Wednesday, February 1, 2012

Saving Up for College Tuition and Hedging, Part 2

To answer the question of college tuition hedging, we need to determine the amount of tuition increases and the variability in that change. Generally, higher education revenues come from federal and state aid, alumni giving, endowment returns, and tuition. For research universities, a big chunk comes from research grants. Thus, changes in funding levels for each of these components must be compensated by the others. How have these factors evolved in the past few decades? Can we explain tuition inflation in terms of these other factors?

This is second in my on-going series of posts on college tuition and investment. See the first post.

Let's begin by characterizing college tuition itself as a benchmark. For the period 2001-2011, the CPI-based measure for tuition returned 6.7% annualized with a standard deviation of 1.7%. For the same period, the College Board's Independent College 500 Index (IC 500) [Trademark of the College Board], which measures tuition, fees, plus room & board, returned an annualized 6.04% with a standard deviation of 0.7%. In contrast, the S&P barely returned anything this past decade and had a double digit standard deviation. The standard deviation in bond returns also exceed that of tuition growth by a considerable amount (see the figure below for an annual t-bill, t-note, and college costs comparison). If an asset mix can match these returns even in the midst of the lost decade for the stock market, it would be quite an interesting low volatility investment indeed.

Saving for college is really big business ($157B in 529 savings in Dec. 2010 []). Consider's data on the amount of money in 529 savings plans. Some state governments and private colleges offer prepaid tuition plans which are "guaranteed" to increase at the rate of tuition at the respective schools (the caveat is that you may have to pay a considerable premium to current tuition rates depending on the state). There is even something called a CollegeSure CD which is FDIC-insured yet claims to be linked to the IC 500 and one of those equity-linked CDs they call InvestorSure. Maturities apparently range from 1-year to 22-years. Now an institution is running each and every one of these programs and I doubt they are doing it out of the goodness of their heart. So the question is, how are they hedging college tuition increases? An alternative possibility is that they don't have any magic wand of investment and are in reality exposing themselves to a lot of risk (mainly market and investment risk), a kind of pension-funding crisis in the making.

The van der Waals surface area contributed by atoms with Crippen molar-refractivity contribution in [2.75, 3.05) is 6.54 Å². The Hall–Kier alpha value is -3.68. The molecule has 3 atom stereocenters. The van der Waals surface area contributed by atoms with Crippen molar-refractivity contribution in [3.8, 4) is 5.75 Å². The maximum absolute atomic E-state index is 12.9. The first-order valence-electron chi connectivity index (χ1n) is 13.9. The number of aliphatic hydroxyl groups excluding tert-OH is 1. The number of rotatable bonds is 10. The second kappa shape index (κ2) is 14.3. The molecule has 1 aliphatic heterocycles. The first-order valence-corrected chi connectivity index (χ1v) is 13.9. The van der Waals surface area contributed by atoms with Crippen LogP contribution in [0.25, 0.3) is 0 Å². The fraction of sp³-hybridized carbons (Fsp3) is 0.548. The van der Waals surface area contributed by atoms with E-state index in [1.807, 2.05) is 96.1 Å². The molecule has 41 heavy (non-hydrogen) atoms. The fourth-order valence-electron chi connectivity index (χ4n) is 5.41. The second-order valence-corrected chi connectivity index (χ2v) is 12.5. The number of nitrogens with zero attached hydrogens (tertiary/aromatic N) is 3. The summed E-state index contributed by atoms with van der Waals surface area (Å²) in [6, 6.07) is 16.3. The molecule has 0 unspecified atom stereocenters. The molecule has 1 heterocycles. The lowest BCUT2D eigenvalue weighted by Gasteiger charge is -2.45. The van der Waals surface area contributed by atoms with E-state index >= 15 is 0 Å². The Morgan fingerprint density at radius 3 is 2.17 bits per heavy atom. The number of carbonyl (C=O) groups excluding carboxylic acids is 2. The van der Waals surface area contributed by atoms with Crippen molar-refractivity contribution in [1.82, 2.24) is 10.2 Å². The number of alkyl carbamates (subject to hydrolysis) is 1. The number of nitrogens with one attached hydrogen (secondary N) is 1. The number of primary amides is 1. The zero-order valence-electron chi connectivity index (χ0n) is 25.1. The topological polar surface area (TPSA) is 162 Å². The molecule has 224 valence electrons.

The IC 500 indexes tuition, fees, and room/board for 1st year students at the 500 highest priced colleges and universities. The index is calculated annual by mid-summer. There are a number of caveats here. Costs obviously vary from region to region. There are plenty of costs outside of the realm of tuition, fees, and room/board. The amount of financial aid available impacts the true bottom line, which is not considered in this index. The index's components may also be replaced from time to time, just as they would in a market index. Interestingly, the way the index is calculated is closer to the price-weighted Dow rather than market-weighted S&P.

Given that the index itself is a mere approximation, the CollegeSure variable-rate CD has specific characteristics one must be aware of. There is a maximum interest rate cap set a 4.81% for the 5+ years variety. Given that the latest IC 500 return was 4.36%, we are really not that far from the limit. The minimum rate is 3.00%, which isn't all that bad considering where the 10-year note and 30-year bond are right now. Unfortunately, the actual interest rate paid is the IC 500 change minus a margin rate determined at time of purchase (currently at 2.55% for 5+ years). 0% returns are certainly possible. Even at 2.26%, these CDs do exhibit a considerable spread versus your regular, run-of-the-mill CD at this time. Interest rate risk poses a considerable challenge if nominal rates do eventually rise without a similar rise in the IC 500. Still, the return will fall far short if cost of education rises by 8-13% annually, as it had before.

Government spending alone is difficult to hedge against. The simple way out would be gold and inflation-protected bonds (TIPS), but these only benefit when inflation visible in the CPI shows up. Moreover, they are only effective in periods of massive inflation.

Since tuition growth outpaces CPI growth, one might naively consider levering up TIPS, which is supposed to follow the CPI. Unfortunately, leverage is too blunt of an instrument here. The relationship between tuition and CPI growth varies enough that leverage may work against the saver.

Please stay tuned for next week as I further unravel the mystery that is college tuition.

No comments:

Post a Comment

Note: Only a member of this blog may post a comment.